By the late 1700’s church groups began congregating on York Hill, some claiming to have encounters with not a demon, but rather an angel, others claiming communication with the spirits of long dead Indian chiefs, some claiming Faerie communications, at least one claimed to talk to men from the sun, another said a man from Venus, and some began to call the Memegwesi “The White Salamander” (Salamander being a type of Welsh shapeshifting Faerie), while still others gathered to bless the river and exorcise its demon. Hundreds of attempts were made to remove the curse, and many new (mostly short lived) religions sprung up. The most famous of which was Jacob Cochran, and his devoted follower Joseph Smith Sr, who founder of the Cochranites aka "The Society of Free Brethren and Sisters”, which was later renamed “The Church of Jesus Christ of Latter Day Saints” aka The Mormon Church, by 14 year old Joseph Smith Jr. after the group moved to New York and took the story of the Saco River’s “Indian Ghost” (whom young Smith now called Moroni instead of Memegwesi) with them. Other groups which sprung up included The Salvation Army and The Shakers.

By the 1800’s our little haunted river, with its white sands beach, had begun receiving tourists. During the Civil War, Abraham Lincoln came to Saco Island, hoping to get a glimpse of the river’s “Old Indian Ghost”. This spot has been a hotbed for ghost hunters ever since.

In the early 1800's the fort was turned into a huge mill factory on Saco Island, and the death toll skyrocketed, as a transvestite serial killer took advantage of the curse and took to rapeing mill girls and then tossing them in the waterfall. The most famous of these murders was the infamous Bean Murder of Factory Island, which resulted in the capture of the abortion doctor who had made a habit of pretending to be a mill girl in order to kill all the women who'd had an abortion. He pleaded that he had been possessed by the river demon and got off with hardly any punishment.

In the late 1800's York Manor was torn down by terror crazed locals who were convinced that the house was haunted by the ghost of the father/husband/medicanman. They believed that tearing down the house would end the curse. The remains of the house were saved, however and the house was rebuilt elsewhere in Saco, where it stands today, in its new giant Victorian apartment building form, ironically, next door to the LDS church on Smith Street, behind the Amato's, beside the RiteAid, across the street from Thornton Academy. That big yellow Victorian mansion, is what was once, many years ago, known as the York Manor the cursed haunted house of York Hill.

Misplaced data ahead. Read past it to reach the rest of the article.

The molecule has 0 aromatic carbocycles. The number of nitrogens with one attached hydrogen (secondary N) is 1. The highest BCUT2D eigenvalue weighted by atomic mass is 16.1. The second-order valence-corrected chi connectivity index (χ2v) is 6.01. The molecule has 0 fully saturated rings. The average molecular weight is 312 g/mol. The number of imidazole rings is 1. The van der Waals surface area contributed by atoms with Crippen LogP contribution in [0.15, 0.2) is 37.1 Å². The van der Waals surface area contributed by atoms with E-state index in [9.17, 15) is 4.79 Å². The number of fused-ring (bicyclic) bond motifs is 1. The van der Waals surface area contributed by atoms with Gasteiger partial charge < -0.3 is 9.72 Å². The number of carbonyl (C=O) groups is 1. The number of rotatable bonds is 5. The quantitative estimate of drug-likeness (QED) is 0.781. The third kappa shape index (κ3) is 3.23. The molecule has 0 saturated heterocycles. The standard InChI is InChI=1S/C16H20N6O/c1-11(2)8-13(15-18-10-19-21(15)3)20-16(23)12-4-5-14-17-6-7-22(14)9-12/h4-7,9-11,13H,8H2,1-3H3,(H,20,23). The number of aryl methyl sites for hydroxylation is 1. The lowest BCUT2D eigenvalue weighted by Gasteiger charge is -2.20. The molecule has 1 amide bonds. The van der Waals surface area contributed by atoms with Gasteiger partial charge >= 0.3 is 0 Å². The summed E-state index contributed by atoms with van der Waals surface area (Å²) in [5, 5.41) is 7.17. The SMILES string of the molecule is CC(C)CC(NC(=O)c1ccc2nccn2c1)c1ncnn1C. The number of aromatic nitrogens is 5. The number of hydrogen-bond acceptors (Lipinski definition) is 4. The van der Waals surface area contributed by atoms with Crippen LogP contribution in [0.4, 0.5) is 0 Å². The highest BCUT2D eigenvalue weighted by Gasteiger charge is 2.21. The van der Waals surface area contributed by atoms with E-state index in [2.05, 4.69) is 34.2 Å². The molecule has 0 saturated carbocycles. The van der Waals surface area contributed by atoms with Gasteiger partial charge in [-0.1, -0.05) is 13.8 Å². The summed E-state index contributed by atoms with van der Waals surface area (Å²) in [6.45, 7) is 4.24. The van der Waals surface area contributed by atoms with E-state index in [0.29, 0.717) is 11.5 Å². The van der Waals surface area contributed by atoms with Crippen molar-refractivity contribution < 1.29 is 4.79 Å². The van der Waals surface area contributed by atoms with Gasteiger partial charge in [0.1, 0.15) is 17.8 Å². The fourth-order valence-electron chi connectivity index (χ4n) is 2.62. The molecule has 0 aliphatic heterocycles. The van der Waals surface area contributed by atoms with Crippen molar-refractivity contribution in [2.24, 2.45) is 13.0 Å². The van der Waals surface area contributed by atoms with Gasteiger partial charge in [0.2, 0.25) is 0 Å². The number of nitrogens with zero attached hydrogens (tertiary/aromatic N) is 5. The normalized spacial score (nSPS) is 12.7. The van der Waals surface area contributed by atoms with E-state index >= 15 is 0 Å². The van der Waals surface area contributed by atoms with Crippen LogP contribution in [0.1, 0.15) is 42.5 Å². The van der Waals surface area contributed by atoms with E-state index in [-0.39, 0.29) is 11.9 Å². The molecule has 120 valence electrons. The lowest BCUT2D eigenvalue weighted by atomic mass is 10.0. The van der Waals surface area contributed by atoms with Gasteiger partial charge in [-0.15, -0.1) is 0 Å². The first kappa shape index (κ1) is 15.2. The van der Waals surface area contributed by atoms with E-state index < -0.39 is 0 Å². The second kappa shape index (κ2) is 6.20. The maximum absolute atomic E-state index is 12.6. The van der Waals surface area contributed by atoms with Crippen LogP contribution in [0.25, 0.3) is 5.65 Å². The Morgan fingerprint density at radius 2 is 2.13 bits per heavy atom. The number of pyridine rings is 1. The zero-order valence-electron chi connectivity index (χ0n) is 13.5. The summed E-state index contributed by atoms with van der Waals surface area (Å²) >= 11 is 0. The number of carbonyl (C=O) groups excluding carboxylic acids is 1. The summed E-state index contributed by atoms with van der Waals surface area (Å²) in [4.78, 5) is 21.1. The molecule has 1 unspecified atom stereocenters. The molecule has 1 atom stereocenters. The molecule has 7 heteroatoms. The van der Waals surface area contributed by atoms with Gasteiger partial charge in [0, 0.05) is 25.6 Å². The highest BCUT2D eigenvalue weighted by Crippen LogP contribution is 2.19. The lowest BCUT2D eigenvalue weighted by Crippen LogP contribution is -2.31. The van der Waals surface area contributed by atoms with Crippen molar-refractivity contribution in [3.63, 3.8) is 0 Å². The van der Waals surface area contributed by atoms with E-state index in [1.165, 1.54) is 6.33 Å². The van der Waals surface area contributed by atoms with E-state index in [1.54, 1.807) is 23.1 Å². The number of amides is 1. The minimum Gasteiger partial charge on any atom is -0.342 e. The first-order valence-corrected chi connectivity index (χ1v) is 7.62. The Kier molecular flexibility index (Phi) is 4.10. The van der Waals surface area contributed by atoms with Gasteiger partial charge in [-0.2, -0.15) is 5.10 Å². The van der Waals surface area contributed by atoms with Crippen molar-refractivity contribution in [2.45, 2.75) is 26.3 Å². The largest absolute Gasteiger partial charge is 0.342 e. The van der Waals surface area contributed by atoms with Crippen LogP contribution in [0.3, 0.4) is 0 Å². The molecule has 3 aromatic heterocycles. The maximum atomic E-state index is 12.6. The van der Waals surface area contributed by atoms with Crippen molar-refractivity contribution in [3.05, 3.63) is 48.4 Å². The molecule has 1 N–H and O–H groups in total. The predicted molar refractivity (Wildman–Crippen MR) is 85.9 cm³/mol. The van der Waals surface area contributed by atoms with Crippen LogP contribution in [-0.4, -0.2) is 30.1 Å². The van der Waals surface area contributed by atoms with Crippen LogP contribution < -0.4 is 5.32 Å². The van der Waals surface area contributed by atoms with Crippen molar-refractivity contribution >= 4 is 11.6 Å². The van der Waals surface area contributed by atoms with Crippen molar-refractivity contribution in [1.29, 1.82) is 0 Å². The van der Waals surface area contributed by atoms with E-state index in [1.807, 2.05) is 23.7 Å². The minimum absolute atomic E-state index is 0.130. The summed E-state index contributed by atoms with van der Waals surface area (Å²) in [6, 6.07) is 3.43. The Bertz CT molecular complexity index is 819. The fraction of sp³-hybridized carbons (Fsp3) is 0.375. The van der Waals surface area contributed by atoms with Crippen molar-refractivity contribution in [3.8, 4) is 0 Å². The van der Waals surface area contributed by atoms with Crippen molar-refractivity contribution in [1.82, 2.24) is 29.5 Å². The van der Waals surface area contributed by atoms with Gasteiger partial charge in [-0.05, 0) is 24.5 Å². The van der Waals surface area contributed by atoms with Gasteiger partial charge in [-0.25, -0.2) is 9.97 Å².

In the early-1900's with the death toll now toppling the thousands, locals decided that it was not the house, but the river itself, which was cursed, and that the only way to end the curse was to destroy the waterfall. Which they did. They tore down the rocks and poured a cement dam in an attempt to stop the flow of the river. All they succeeding in doing was flooding what is now downtown Saco and downtown Biddeford, resulting in the twin sister streets on each town, being renamed “Water St”. By the 1960s where the waterfall once stood, was built a functioning dam and the CMP hydroelectric power station now sits where once sat York Manor at the peak of York Hill across from the Saco Train Station.

Today the tiny Saco River Dam at York Hill, hardly 20 feet wide, is considered the most haunted dam in the world, with a higher death toll than any other dam/waterfall in the world. At a recorded rate of no less than 3 men drowned every year for over 500 years, the death toll is now over 2,000 men killed on York Hill. No year has passed with less than 3 white men killed by falling into the dam, and most years 5 death occur, while some years there have been as many as 10 deaths. I have personally seen years with as many as 12 deaths. For centuries fishermen feared go out in Saco Bay in early Spring, instead waiting for 3 men to drown that year, before letting any boat touch the water. Even today no fisherman will drop his boat in Saco Bay, until after 3 deaths have passed. Every year, they wait. They never wait long. This year, they only had to wait til March, before the Saco River took its toll: a man beheaded by the train on the rail bridge over York Hill Dam, a boy fell off the dam into the below below just a few feet away, and a whole family missed the turn and perished as their car sailed over the bridge into a watery grave below. My dad lives at the apartment on Water St overlooking the river. We see the Coast Guard dredging for bodies and police rerouting traffic away from Memorial Bridge, several times each year. In spite of the church groups and prayer warriors pouring holy oil and rose wreaths off the bridge every June 26th, we have reached 2012, with the curse is still going strong, and the lines of little white crosses along the banks of the river stretching ever onward.

And that is the Saco River Curse.